“The article criminalises the fact of transmission, when it is an issue that cannot be scientifically proven; I cannot prove that you have transmitted HIV to me because there is no scientific or laboratory mechanism that allows us to know that it was you and not another partner or my sexual contacts, nor at what moment it happened. There is no way to apply that article, it is basically up to interpretation and that cannot be in the law.

Another issue they asked the Congresswoman to address is the creation of the Unit for Comprehensive Care of Sexually Diverse Populations and Children and Adolescents who require specialised endocrinology care, which responds to the needs of social minorities, such as the transgender population, in order to carry out their transition process under medical supervision, without endangering their lives and health.

Exige comunidad LGBTQ+ cambios a Ley de Salud de Quintana Roo

La comunidad LGBTQ+ pide derogar la criminalización del hecho de la transmisión del VIH en la Ley de Salud de Quintana Roo.

La comunidad LGBTQ+, en reunión de trabajo con la Diputada local, Estefanía Mercado Asencio, solicitó derogar el artículo 113 de la Ley de Salud de Quintana Roo ya que, criminaliza el hecho de la transmisión de enfermedades venéreas, en específico del VIH.

El citado artículo, ubicado en el Título Octavo, Capítulo II, Enfermedades Transmisibles, se ha pedido su derogación desde hace varias Legislaturas, pero ha sido ignorado, apuntó el Presidente de la Asociación Civil “Información y Educación Sexual”, Omar Ortiz.

En el encuentro donde participaron personas de la diversidad sexual, de respuesta del VIH y madres de poblaciones de la diversidad, se solicitó la promoción de una iniciativa para que los Ayuntamientos tengan una Unidad de la Diversidad Sexual, como en Solidaridad, que es el único con esta instancia, y que el Gobierno del Estado tenga una Secretaría de la Diversidad Sexual.

“Estuvimos atendiendo la agenda Legislativa pendiente, respecto a lo ya avanzado y lo pendiente que tenemos en la materia, en el terreno local; hablamos del artículo 113 de la Ley de Salud, que criminaliza el tema del VIH, así como que Solidaridad es el único Ayuntamiento que tiene una Unidad para la Atención a la Diversidad Sexual, y ella, como diputada, tiene la posibilidad de presentar una iniciativa para que todos los municipios cuenten con esta figura”, señaló.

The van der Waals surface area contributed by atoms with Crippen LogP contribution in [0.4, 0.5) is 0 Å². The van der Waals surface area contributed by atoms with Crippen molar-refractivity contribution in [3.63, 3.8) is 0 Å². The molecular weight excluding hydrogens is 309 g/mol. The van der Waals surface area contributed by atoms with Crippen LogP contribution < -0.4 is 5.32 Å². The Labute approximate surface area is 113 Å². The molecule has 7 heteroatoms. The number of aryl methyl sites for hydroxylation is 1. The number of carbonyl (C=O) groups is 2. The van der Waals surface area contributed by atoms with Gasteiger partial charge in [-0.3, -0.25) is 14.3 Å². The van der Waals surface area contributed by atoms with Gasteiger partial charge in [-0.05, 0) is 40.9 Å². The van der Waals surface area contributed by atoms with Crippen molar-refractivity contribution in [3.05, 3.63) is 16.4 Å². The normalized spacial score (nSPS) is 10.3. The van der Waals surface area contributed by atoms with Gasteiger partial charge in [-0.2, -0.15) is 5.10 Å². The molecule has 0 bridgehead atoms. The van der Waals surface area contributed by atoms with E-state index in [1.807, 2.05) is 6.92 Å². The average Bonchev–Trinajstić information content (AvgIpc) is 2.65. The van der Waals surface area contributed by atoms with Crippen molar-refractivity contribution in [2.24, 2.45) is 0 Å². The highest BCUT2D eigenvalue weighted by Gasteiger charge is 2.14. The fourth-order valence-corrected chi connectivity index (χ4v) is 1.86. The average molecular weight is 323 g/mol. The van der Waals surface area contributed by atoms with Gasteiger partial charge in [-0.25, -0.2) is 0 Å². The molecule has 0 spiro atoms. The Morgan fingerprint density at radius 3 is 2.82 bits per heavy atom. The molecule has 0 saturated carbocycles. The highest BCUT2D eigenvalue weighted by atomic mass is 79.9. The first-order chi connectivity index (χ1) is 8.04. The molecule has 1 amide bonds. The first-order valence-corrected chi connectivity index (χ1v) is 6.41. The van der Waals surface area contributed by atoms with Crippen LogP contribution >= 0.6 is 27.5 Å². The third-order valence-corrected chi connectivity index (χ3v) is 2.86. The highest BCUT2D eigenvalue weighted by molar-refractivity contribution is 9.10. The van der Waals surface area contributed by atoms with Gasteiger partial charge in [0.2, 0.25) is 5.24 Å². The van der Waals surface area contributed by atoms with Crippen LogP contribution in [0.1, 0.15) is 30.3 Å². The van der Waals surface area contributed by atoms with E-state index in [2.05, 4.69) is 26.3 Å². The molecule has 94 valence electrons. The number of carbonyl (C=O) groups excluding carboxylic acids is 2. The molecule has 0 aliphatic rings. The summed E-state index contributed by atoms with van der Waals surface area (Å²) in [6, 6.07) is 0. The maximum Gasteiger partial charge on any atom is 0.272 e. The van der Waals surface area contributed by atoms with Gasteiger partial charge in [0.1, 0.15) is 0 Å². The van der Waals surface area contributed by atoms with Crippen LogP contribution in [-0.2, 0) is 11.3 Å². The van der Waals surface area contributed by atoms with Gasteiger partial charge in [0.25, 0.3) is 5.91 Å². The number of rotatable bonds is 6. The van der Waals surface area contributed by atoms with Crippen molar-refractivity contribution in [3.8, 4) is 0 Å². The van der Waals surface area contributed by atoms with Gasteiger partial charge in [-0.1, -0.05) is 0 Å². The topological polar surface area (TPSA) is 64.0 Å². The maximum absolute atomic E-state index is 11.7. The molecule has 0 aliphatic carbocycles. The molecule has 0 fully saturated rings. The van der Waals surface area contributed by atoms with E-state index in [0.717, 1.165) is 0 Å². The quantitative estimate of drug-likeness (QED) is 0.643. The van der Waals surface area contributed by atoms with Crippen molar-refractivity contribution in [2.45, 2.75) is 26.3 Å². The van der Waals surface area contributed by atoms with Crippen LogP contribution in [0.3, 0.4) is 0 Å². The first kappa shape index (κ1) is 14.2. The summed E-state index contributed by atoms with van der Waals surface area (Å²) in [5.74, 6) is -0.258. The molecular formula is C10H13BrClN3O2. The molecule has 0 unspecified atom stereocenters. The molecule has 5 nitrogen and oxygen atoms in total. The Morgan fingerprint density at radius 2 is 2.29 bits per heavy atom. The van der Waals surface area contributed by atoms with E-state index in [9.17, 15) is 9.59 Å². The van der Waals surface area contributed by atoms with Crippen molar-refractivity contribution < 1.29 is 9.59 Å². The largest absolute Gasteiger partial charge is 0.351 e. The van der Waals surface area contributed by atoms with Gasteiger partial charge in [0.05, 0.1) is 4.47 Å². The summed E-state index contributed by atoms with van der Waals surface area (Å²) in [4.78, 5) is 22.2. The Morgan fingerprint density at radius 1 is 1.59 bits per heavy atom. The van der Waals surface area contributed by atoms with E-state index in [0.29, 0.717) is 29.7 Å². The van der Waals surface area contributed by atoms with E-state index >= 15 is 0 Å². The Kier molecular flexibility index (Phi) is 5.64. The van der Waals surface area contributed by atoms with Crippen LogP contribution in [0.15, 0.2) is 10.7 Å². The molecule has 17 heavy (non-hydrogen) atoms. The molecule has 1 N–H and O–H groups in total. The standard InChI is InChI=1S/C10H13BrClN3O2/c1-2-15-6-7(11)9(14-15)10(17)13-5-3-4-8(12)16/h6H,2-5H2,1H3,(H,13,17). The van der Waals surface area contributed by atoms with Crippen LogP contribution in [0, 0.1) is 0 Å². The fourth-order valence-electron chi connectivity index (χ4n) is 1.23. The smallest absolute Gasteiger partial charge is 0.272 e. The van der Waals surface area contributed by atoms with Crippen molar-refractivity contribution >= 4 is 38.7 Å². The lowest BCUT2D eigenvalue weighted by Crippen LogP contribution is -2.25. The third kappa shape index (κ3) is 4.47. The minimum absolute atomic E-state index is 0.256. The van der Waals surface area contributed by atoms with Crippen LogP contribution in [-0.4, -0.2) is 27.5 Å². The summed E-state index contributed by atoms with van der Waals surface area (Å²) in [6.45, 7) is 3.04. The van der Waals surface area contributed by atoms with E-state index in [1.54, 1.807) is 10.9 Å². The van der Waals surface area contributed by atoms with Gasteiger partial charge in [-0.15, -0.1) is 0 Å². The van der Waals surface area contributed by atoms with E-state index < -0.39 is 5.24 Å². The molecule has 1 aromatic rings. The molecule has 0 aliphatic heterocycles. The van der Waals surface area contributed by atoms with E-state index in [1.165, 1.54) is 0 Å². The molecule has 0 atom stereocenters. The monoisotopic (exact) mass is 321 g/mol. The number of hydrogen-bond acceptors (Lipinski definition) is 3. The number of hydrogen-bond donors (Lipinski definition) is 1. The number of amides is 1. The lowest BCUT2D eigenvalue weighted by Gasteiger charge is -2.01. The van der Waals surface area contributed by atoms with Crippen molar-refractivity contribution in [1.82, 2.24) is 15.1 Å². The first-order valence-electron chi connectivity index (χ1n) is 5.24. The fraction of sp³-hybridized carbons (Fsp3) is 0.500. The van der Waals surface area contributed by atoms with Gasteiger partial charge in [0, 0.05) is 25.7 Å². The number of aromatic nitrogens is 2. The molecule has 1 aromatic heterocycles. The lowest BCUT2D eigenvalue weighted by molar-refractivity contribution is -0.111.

“El artículo criminaliza el hecho de la transmisión, cuando es un tema que científicamente no se puede probar; yo no puedo probar que tú me hayas transmitido el VIH porque no existe un mecanismo científico, de laboratorio, que permita saber que fuiste tú y no otra pareja o mis contactos sexuales, ni en qué momento se dio. No hay manera de aplicar ese artículo, está básicamente a interpretación y eso no puede ser en la ley”.

Otro tema que pidieron a la Congresista es la creación de la Unidad de Atención Integral a Poblaciones de la Diversidad Sexual y Niños, Niñas y Adolescentes que requieran atención especializada en endocrinología, que responda a la necesidad de las minorías sociales, como la población trans, a fin de realizar su proceso de transición bajo vigilancia médica, sin poner en peligro su vida y salud.

US: Pennsylvania’s governor signs bill subjecting people with a communicable disease to harsher penalties

Pennsylvania’s Governor Wolf has signed bill HB 103. HB 103 creates two new, unnecessary, and broadly applicable felony offenses and subjects people with a communicable disease, such as HIV, to harsher penalties under law. As passed, HB 103 would create two new felonies:

  1. A new third-degree felony offense for something as small as “expelling” saliva on a police officer, punishable by up to seven years in prison and up to $15,000 in fines; and
  2. A new second-degree felony offense if the person knew or “should have known” they had a reportable, communicable disease if their actions could have transmitted a communicable disease—punishable by up to TEN YEARS in prison and up to $25,000 in fines.